From The Art and Popular Culture Encyclopedia
Theatrical blood or stage blood is anything used as a substitute for blood in a theatrical or cinematic performance. For example, in the special effects industry, when a director needs to simulate an actor being shot or cut, a wide variety of chemicals and natural products can be used. The most common is red food coloring, often inside small balloons coupled with explosive devices called squibs. Alfred Hitchcock famously used Bosco Chocolate Syrup as fake blood in his 1960 thriller Psycho. Tomato ketchup is also a common alternative. Since the film was in black-and-white, the color was less important than the consistency.
Reasons for use
There are many reasons for substituting for real blood in the film industry, such as ethical and sanitary concerns, and concerns for the emotional well being of the actors. Also, actual blood's tendency to coagulate and solidify quickly make it unsuitable for repeated takes without freshening; the longer-lasting viscosity of stage blood makes it far easier to work with on the set.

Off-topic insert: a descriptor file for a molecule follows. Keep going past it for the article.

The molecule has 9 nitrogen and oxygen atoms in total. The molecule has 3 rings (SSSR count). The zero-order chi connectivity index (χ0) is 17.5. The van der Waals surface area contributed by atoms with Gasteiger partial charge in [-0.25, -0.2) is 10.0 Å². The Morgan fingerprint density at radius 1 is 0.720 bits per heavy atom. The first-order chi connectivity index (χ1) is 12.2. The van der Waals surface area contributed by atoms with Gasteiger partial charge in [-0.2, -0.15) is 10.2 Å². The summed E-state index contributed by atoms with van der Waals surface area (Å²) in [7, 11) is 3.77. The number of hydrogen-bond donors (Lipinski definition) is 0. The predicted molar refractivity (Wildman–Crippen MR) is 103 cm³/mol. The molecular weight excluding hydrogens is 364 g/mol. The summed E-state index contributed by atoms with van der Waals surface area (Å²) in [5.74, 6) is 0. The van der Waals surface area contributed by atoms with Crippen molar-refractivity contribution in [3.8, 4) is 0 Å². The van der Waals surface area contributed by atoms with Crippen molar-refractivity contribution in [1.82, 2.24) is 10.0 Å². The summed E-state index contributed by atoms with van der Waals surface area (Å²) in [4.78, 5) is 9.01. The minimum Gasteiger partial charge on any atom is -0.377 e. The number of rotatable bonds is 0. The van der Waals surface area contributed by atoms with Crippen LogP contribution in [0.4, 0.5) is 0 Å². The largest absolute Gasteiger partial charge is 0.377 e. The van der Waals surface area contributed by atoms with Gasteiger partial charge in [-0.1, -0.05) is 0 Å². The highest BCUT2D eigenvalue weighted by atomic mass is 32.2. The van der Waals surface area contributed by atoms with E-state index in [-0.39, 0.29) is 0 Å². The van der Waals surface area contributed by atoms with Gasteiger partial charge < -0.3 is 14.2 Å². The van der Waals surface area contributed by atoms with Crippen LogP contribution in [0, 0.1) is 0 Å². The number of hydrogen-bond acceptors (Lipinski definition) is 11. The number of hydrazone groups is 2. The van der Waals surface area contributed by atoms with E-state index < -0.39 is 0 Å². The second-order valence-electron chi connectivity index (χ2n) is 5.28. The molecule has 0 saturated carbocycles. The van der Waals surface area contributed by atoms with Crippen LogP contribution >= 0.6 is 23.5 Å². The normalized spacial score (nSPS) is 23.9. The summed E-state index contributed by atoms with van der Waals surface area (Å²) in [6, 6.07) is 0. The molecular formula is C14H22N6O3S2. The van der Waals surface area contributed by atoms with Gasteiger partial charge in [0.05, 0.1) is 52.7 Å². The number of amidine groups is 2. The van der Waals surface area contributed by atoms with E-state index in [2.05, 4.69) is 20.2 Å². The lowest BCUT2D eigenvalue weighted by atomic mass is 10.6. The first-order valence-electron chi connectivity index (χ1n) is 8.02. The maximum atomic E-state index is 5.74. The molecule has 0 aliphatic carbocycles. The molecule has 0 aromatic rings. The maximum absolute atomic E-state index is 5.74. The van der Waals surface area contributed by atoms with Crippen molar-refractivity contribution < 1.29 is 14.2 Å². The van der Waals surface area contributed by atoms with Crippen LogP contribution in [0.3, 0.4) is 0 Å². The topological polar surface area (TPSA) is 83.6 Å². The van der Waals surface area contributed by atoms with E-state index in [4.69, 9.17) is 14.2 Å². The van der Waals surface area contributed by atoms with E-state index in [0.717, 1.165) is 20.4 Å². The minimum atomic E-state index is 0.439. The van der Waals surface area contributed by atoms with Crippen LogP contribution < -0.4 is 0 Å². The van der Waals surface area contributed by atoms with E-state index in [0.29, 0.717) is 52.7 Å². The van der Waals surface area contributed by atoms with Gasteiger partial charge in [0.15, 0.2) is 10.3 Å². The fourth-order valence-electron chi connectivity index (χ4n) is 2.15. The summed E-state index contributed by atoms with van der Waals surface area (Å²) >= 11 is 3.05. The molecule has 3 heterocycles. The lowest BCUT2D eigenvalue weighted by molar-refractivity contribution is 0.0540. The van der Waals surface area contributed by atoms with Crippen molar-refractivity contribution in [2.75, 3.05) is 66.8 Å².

"Kensington Gore" (a pun on the London street) was a trademark for fake blood used in films and in theatre. It was manufactured by a retired British pharmacist, John Tynegate, during the 1960s and 1970s, in the village of Abbotsbury, Dorset. Many varieties of blood, having various degrees of viscosity, shades and textures were available. Since Tynegate's death, the name "Kensington Gore" has become a generic term for stage blood. Kensington Gore was used in the film The Shining. Director Stanley Kubrick had several thousand gallons of it gushing out of an opening elevator during the elevator door scene.
Theatrical blood has many other applications apart from its use in the film industry.
The art of Moulage uses theatrical blood in applying mock injuries for the purpose of training Emergency Response Teams and other medical and military personnel.
Theatrical blood is also popularly used in Halloween costumes.